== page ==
How to Create Plans You’ll Stick To

There are two easy ways to create feasible plans:

  1. Pretend you have 30% the energy you usually have
  2. Copy a plan you’ve completed successfully before

Note that I’ve left out the most obvious way – looking at a calendar and the things you have to do then filling up the hours.

Why don’t we stick to plans?

I’m probably one of the biggest culprit of this which is what led me to figure out how to stop this from happening again as it was becoming a huge source of frustration.

It’s simply too difficult

For some reason, if we imagine a free day we imagine a lot of time. But we also assume our energy levels will match that. It often doesn’t.

Cramming the day with loads of activities is only going to make you tired quickly and far more likely to stop doing them even in the middle of the day. If it’s a long term plan it’s even less likely to continue.

We get distracted

Distractions are a huge problem. As research shows, after a distraction, it takes about 25 minutes to get back into work.

It makes our work far less efficient and moves everything in the plan forward. Therefore we work longer, become more tired and start putting things off.

We don’t give ourselves enough time

We might assume that we can get an essay done in 3 hours but sometimes we might get stuck which means we have to take a longer break. Or we can’t find the book we want.

Same with side projects you might want to do after work/studying. If we expect to do all of them in a minimal time then we’re either going to drop them completely or reduce them drastically and feel guilty about it.

We procrastinate

Looking at a large plan for the day can be intimidating and cause us to procrastinate. Therefore we don’t do anything we aim to. Here’s one simple way to stop it.

Making plans work

  1. Assume less energy than normal

This point relies on assuming you have less energy than your plan assumes

If we try being superhuman then get intimidated or worn out by our plan, it’s not a useful. On the other hand, if we’re more modest, we have a much easier starting point, procrastination is less likely and we will complete things.

Let’s take one of the plans I’ve had in the past (and I’ve had many):

Capture 4 Capture 3 Capture 1

This is actually a simplified version of a plan I had at one point in my first year of university.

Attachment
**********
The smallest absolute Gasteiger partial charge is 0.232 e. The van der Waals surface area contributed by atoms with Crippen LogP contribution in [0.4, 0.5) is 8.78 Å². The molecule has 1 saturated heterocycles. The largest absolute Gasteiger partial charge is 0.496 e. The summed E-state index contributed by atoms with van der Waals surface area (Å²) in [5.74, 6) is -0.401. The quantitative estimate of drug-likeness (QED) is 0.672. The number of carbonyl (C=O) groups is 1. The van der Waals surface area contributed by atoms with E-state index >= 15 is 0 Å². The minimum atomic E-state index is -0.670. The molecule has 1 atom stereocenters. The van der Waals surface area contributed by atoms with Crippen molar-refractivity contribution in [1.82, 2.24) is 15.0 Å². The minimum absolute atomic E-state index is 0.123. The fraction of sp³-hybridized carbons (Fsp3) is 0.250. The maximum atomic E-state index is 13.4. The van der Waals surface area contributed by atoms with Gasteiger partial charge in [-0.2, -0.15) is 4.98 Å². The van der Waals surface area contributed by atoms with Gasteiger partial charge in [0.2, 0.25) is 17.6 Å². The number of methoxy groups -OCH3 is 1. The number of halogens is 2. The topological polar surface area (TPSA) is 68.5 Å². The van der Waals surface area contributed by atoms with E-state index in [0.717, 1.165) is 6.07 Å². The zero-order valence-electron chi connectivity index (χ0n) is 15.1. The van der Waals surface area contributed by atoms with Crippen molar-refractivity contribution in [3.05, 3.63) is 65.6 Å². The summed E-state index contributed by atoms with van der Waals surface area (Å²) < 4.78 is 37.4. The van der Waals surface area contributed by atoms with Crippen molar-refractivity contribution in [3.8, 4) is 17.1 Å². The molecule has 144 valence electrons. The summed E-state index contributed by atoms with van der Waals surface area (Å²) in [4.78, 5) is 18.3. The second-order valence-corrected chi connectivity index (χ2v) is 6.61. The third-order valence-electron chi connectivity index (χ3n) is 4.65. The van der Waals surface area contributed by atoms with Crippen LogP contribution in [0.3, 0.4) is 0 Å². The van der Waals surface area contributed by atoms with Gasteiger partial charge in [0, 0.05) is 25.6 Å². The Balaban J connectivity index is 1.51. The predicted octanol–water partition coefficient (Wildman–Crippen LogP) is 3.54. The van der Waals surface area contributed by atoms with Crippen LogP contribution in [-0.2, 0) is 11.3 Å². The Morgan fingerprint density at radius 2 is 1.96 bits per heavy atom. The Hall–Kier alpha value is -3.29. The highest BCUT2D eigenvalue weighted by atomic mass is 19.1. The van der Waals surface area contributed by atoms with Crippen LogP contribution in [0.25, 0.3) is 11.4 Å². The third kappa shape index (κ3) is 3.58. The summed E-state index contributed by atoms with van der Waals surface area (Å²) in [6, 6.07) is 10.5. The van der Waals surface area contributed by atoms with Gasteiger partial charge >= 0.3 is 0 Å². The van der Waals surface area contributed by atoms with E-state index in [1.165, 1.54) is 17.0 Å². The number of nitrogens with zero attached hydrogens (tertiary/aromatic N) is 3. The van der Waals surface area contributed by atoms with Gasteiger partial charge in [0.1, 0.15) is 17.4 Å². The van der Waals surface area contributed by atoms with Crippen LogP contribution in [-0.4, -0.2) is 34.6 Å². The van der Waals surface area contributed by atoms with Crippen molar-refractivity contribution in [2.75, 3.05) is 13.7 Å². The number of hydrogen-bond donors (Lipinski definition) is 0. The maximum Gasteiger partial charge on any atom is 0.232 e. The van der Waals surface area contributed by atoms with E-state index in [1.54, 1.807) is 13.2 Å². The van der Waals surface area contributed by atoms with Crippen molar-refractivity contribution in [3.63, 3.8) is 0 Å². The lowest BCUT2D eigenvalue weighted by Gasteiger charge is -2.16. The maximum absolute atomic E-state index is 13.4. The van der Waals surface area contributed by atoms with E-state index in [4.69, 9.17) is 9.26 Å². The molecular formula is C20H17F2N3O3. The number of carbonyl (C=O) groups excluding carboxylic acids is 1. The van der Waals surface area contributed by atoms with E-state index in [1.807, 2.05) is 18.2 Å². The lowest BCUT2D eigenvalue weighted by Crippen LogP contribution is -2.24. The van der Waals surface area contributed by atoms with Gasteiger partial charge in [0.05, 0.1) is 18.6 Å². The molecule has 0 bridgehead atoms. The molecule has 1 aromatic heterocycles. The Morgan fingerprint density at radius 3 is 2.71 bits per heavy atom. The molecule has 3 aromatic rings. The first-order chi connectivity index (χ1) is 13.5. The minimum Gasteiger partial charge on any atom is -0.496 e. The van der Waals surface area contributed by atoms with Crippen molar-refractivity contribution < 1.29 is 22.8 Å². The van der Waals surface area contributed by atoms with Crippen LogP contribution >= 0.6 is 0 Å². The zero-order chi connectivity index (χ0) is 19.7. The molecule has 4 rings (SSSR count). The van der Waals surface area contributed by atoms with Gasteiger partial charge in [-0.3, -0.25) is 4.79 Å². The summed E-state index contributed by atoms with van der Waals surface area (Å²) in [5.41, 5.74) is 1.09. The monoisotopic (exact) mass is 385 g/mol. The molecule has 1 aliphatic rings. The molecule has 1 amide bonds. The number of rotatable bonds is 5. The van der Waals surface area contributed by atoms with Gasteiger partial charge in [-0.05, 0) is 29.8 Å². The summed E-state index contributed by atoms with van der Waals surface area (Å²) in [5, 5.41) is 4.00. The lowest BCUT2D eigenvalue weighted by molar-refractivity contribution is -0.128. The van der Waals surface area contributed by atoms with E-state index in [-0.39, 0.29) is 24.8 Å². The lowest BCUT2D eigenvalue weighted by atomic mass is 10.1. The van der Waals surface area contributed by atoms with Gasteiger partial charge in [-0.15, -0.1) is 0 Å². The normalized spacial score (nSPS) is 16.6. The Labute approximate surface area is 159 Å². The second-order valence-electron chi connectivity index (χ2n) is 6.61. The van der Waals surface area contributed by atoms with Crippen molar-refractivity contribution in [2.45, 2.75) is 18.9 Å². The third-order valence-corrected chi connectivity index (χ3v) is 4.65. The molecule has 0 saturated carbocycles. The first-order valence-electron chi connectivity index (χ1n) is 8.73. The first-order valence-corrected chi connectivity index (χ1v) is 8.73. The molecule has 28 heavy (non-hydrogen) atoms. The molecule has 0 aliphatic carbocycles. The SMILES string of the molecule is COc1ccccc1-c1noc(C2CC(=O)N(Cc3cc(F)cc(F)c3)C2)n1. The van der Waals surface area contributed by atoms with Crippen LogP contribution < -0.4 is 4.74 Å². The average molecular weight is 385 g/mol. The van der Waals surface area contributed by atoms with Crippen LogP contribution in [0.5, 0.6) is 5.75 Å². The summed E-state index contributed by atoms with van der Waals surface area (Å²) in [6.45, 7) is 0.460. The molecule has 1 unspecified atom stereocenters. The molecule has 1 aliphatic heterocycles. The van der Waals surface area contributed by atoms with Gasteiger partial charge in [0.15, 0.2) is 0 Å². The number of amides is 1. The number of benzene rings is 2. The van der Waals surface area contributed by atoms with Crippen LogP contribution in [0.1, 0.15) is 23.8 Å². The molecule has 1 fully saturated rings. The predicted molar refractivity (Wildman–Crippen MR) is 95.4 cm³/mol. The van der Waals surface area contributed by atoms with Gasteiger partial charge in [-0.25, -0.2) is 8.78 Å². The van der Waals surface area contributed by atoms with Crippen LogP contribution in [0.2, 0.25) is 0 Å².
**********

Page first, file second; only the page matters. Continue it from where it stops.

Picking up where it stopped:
Looking back on it, it’s surprising to think that I considered it then even more surprising is that I was annoyed when I couldn’t complete it! Nearly 9 hours of difficult (and unnecessary!) work I had planned. That’s on top of being social, dealing with chronic pain and you know, trying to not hate books after my first week.

The plan didn’t work for a variety of reasons:

  • I didn’t have the energy to complete them
  • I ignored other factors (like having friends and going outside)
  • It was boring
  • It wasn’t flexible

Creating the plan with the mind that you’ll have less energy means you plan to do fewer things, increase flexibility and still complete things. So the plan above might turn into this (assuming there’s a 9am start):

Capture 2

And that’d be it.

The first plan has nearly 9 hours of mentally tasking work while the second has 4 hours with large breaks in between. It’s much easier to start and I found I got more work done with the second plan overall.

  1. Copy a previous plan.

The second condition is easier to implement. If you’ve successfully created and completed a plan before, copy it and use it again.

However, it’s important to take into account new factors when doing this because your past plan might have been completed under much different conditions. For example, if you’ve caught a cold, your energy is going to be lower than it would be normally so you’ll complete less work or it’ll take longer to complete the same amount.

But remember to be reasonable. If you’ve planned an overnight stay at your library or a general rush till exams, you won’t be able to sustain it for a long period. To combat that, refer to point one.

An impromptu Q&A session

“But you’re doing so little work – you’re obviously doing a Philosophy degree this doesn’t apply to me!”

Fortunately, it still does. If you’ve ever planned anything and never completed it (although you feel you should have) then it applies. Creating unrealistic plans is normal and unless you actually have unlimited energy, it’s fine to plan less and complete more.

Dealing with chronic pain means I’ve had to change how I view plans and making my time more efficient. This is one way I’ve managed to stay with the crowd despite being in pain all the time.

“But what if I can’t plan less! I have so much more work to do than you”

That’s where the second condition comes into place.

Not every plan can work on such little energy. Deadlines and loads of work exist. If you’ve actually completed a plan that meets the demands of your current situation, mould it around that. As Scott Young says, you’re allowed to experiment.

If not, continue to assume you’ll have less energy when creating it. And stop procrastinating.

“What if I have scheduled commitments?”

If you have a variety of things you want to do (clubs, learning new things, blogging etc), reducing the amount of energy you’ll have to complete it seems ridiculous. It isn’t.

In this scenario, you have to exercise prioritising and say no to some commitments. If you don’t, there’s a good chance you won’t do them, get frustrated at the ‘little free time’ you have or burn out very quickly and blame yourself.